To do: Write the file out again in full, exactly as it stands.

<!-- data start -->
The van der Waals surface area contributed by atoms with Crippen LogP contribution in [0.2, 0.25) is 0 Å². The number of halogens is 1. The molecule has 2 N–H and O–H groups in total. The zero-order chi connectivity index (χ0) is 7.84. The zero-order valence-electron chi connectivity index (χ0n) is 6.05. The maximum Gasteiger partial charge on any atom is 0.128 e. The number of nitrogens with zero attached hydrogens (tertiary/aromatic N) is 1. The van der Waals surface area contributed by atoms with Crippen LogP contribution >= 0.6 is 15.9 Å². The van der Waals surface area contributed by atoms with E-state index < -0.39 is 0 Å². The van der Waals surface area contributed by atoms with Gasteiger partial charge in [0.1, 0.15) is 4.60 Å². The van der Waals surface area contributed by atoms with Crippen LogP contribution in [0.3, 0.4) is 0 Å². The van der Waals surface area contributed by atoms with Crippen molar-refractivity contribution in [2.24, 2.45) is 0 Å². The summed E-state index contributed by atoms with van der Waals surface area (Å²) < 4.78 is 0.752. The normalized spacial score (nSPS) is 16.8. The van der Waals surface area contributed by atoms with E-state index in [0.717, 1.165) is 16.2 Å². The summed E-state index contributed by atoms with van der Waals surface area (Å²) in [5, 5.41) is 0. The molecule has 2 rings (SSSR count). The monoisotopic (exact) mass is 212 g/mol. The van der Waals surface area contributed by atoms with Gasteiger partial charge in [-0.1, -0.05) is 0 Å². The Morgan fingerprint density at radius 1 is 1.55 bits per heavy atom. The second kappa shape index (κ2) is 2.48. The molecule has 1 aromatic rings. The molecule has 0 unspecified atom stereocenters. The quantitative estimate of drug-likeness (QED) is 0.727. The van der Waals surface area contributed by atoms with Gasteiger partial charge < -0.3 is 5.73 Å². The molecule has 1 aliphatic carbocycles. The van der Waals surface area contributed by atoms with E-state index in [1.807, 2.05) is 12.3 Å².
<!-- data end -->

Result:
The van der Waals surface area contributed by atoms with Crippen LogP contribution in [0.2, 0.25) is 0 Å². The number of halogens is 1. The molecule has 2 N–H and O–H groups in total. The zero-order chi connectivity index (χ0) is 7.84. The zero-order valence-electron chi connectivity index (χ0n) is 6.05. The maximum Gasteiger partial charge on any atom is 0.128 e. The number of nitrogens with zero attached hydrogens (tertiary/aromatic N) is 1. The van der Waals surface area contributed by atoms with Crippen LogP contribution >= 0.6 is 15.9 Å². The van der Waals surface area contributed by atoms with E-state index < -0.39 is 0 Å². The van der Waals surface area contributed by atoms with Gasteiger partial charge in [0.1, 0.15) is 4.60 Å². The van der Waals surface area contributed by atoms with Crippen LogP contribution in [0.3, 0.4) is 0 Å². The van der Waals surface area contributed by atoms with Crippen molar-refractivity contribution in [2.24, 2.45) is 0 Å². The summed E-state index contributed by atoms with van der Waals surface area (Å²) < 4.78 is 0.752. The normalized spacial score (nSPS) is 16.8. The van der Waals surface area contributed by atoms with E-state index in [0.717, 1.165) is 16.2 Å². The summed E-state index contributed by atoms with van der Waals surface area (Å²) in [5, 5.41) is 0. The molecule has 2 rings (SSSR count). The monoisotopic (exact) mass is 212 g/mol. The van der Waals surface area contributed by atoms with Gasteiger partial charge in [-0.1, -0.05) is 0 Å². The Morgan fingerprint density at radius 1 is 1.55 bits per heavy atom. The second kappa shape index (κ2) is 2.48. The molecule has 1 aromatic rings. The molecule has 0 unspecified atom stereocenters. The quantitative estimate of drug-likeness (QED) is 0.727. The van der Waals surface area contributed by atoms with Gasteiger partial charge < -0.3 is 5.73 Å². The molecule has 1 aliphatic carbocycles. The van der Waals surface area contributed by atoms with E-state index in [1.807, 2.05) is 12.3 Å².